Inamul Haq, a Muslim who teaches at the Catholic Theological Union -- a Chicago seminary -- was optimistic about the future, despite last year's setbacks.

"Pope John Paul II showed much more openness and a welcoming attitude toward Muslims. But I think that in the long run his legacy will survive and grow and flourish," said Dr. Haq, who surveys shared themes in Judaism, Christianity and Islam.

He doesn't believe Pope Benedict intended to insult Islam at Regensburg, calling it "a slip."

"He made more than one apology ... . And after the incident, there has been greater activity on the part of Muslims and Catholics to understand each other."

Much of that activity has occurred on a local, grass-roots level, he said.

The Tampa chapter of the Council on American-Islamic Relations, for example, raised money to repair six West Bank churches that were fire-bombed after the pope's speech.

"While we were upset about the pope's comments, we were more upset that individuals who may claim to be Muslim would use violence to try to respond to the pope's remarks," said Ahmed Bedier, executive director of CAIR's Tampa chapter.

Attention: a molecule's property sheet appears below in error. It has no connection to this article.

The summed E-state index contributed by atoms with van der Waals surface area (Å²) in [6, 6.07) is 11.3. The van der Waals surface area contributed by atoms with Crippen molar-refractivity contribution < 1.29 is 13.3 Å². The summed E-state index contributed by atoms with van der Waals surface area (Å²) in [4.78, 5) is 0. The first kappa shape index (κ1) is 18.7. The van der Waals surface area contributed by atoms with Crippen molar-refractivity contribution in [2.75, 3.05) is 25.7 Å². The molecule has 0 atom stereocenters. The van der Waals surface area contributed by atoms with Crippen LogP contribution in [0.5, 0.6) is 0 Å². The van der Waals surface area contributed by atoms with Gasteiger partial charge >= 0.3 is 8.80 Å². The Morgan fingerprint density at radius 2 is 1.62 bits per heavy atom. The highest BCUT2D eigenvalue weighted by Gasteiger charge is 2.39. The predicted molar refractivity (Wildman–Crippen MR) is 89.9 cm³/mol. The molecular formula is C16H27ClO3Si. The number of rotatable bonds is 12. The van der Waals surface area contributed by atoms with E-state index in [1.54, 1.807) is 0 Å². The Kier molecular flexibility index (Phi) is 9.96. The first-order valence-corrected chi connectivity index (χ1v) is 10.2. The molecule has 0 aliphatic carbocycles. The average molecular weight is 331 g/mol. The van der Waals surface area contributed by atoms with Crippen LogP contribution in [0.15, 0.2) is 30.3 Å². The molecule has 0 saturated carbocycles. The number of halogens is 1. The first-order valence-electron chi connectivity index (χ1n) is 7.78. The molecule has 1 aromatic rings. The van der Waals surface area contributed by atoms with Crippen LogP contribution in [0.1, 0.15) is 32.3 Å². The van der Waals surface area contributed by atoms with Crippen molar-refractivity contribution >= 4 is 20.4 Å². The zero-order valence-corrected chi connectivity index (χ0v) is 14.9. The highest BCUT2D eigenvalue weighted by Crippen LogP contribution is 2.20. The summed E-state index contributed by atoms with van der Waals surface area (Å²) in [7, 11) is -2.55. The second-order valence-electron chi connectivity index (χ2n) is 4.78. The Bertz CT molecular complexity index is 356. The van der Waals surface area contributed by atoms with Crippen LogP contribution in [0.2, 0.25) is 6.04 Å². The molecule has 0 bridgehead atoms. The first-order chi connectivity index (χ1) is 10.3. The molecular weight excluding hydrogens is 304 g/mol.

"We were helping those churches, but also helping to heal those Catholic-Muslim tensions that existed," Mr. Bedier said.

None of the damaged churches was Catholic. But a papal charity, the Catholic Near East Welfare Association, agreed to get the money to the churches, regardless of denomination.

The gift was publicized in Florida but not nationally, even as stories of Muslims attacking Catholics overseas continued.

"I think it's unfortunate that people don't always see the good things that Muslims do," Mr. Bedier said. "But local people saw it in action. And it moved people's hearts here."

At the Pope John Paul center last week, a Franciscan friar wept as he spoke of the evening's discussion.

"Certainly the word we heard so many times tonight that pulls us together as a glue is 'hope,' " said the Rev. Edward Ondrako, who teaches theology at the Catholic University of America.

Father Ondrako spoke of a Muslim man, educated at Catholic schools in Egypt, who sat next to him Tuesday. He came from Brooklyn to bear witness of his love for Catholics.

"If you multiply that man a million times in both the Catholic world and the Islamic world, you will have a real igniting of love," Father Ondrako said.


Ann Rodgers can be reached at arodgers@post-gazette.com or 412-263-1416.